Reg reader crafts 3-axis GoPro 'Stubilizer' for skull-mounted cameras
'Vertical learning curve' for CAD and 3D printing novice Stuart Smith
How hard could it really be?
El Reg: What CAD software did you finally settle on?
Stuart: SolidWorks, the evaluation version, but the final design tweaks will be done by a freelance CAD professional (via his existing licence, so all above board) to make it fit for injection moulding.
I think if it wasn't for my need to end up with something that can be injection moulded, I could have chosen something else. However, it seemed sensible to go with an industry standard modelling tool which had built-in support for moulding and plastics.
It's certainly not an area where free stuff excels, so you're left with the big boys - and they all charge a fecking fortune for licences.
El Reg: What have been the challenges?
CAD has been the big one. But tackling the 3D printer went hand-in-hand with that. I think without it I'd have been stuffed. I've lost count of the number of times I've been happy with the design, printed it out and then found it was total bollocks for some reason or other.
El Reg: Is there any other way you could have done your prototyping?
Stuart: I could have tried to whittle parts out of wood by hand or trying to mould polymorph by hand. It's only been after holding it in my hands, trying it on a helmet, for example, that you get a feel for what works and what doesn't.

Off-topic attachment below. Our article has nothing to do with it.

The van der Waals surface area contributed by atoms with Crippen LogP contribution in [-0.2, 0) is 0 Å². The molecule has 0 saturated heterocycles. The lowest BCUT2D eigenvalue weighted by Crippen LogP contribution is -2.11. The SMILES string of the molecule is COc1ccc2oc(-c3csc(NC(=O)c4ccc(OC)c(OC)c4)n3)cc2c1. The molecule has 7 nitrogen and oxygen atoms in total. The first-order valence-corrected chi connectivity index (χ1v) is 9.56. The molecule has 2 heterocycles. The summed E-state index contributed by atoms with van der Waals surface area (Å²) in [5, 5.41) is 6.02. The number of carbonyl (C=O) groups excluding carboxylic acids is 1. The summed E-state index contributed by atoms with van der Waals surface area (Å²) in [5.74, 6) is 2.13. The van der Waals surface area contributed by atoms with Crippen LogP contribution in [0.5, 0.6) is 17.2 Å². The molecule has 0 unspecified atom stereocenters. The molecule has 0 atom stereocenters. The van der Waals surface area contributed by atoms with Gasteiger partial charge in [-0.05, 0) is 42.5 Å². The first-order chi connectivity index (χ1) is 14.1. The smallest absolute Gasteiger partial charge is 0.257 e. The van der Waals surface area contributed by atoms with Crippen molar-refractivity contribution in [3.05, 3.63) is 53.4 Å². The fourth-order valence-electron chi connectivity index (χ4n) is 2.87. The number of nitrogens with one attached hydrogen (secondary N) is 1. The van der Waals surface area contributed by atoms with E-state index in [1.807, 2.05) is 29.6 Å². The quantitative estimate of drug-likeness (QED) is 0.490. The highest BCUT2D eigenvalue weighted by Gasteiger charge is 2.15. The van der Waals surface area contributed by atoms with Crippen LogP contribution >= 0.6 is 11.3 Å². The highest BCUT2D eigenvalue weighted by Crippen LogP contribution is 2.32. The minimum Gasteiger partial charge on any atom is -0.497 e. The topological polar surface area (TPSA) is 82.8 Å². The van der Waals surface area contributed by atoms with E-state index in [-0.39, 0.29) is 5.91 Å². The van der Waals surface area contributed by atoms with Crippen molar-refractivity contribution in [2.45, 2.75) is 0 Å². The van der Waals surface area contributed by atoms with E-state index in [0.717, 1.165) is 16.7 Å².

An alternative to printing your own stuff is to send the designs off. I've currently got orders in with a couple of online 3D printing firms, but it's still expensive at £60 per Stubilizer, and turn-around is around 10 days.
There's also CNC, but that's pretty much what every existing Chinese cobbled-together gimbal design uses - flat CNCed parts of carbon fibre/aluminium. And that leaves you with all the problems I'm trying to solve, like exposed wires and a Heath Robinson look.
El Reg: You're evidently on the right track, as the above vid of an early prototype shows. What's on the agenda now before you start rattling the tin for funds?
Stuart: I've got to iron out a few technical issues with the latest design. It just doesn't work as well as I'd like, and I don't want to take it to Kickstarter until I'm 100 per cent sure that I can fulfil on promises I make.
El Reg: Fair enough. How much are you looking to raise?
Stuart: £50k. That's what I need for injection moulding, part orders, assembly in bulk, warehousing, and a stable base for future production. I don't intend to take any personal profit from that, nor am I paying myself a wage or taking any of those funds for my expenses so far. It will all be invested in the company.
However, I can't afford to lose any more time, so I'm moving forward on the assumption that I can raise the cash. I've already probably spent £3k+ on the printer and parts, so what the hell - in for a penny, in for thousands of pounds.
El Reg: Vital question: How much will the finished Stubilizer be?
Stuart: I'll be pricing the initial Kickstarter run at £299 each including battery and charger, so I need around 167 or so people to pony up.
El Reg: Sounds like you're on your way. I was going to ask you to apologise for the truly terrible "Stubilizer" pun, but it appears you have linguistic support from an Oz outfit also involved in vital stabilisation work.
Stuart: Yeah, I found that link too! No idea why they called it that though unless it's for the same reason.
El Reg: The name must come from "stubby", as our Australian cousins call beer bottles. Evidently their device is doing vital work Downunder maintaining a stable beverage.
And speaking of beer, I note in one of your snaps you use a webcam so you can monitor print progress from the boozer.
Right, that's running, let's hit the pub
Stuart: Well, these things take hours to finish. What's a man to do? ®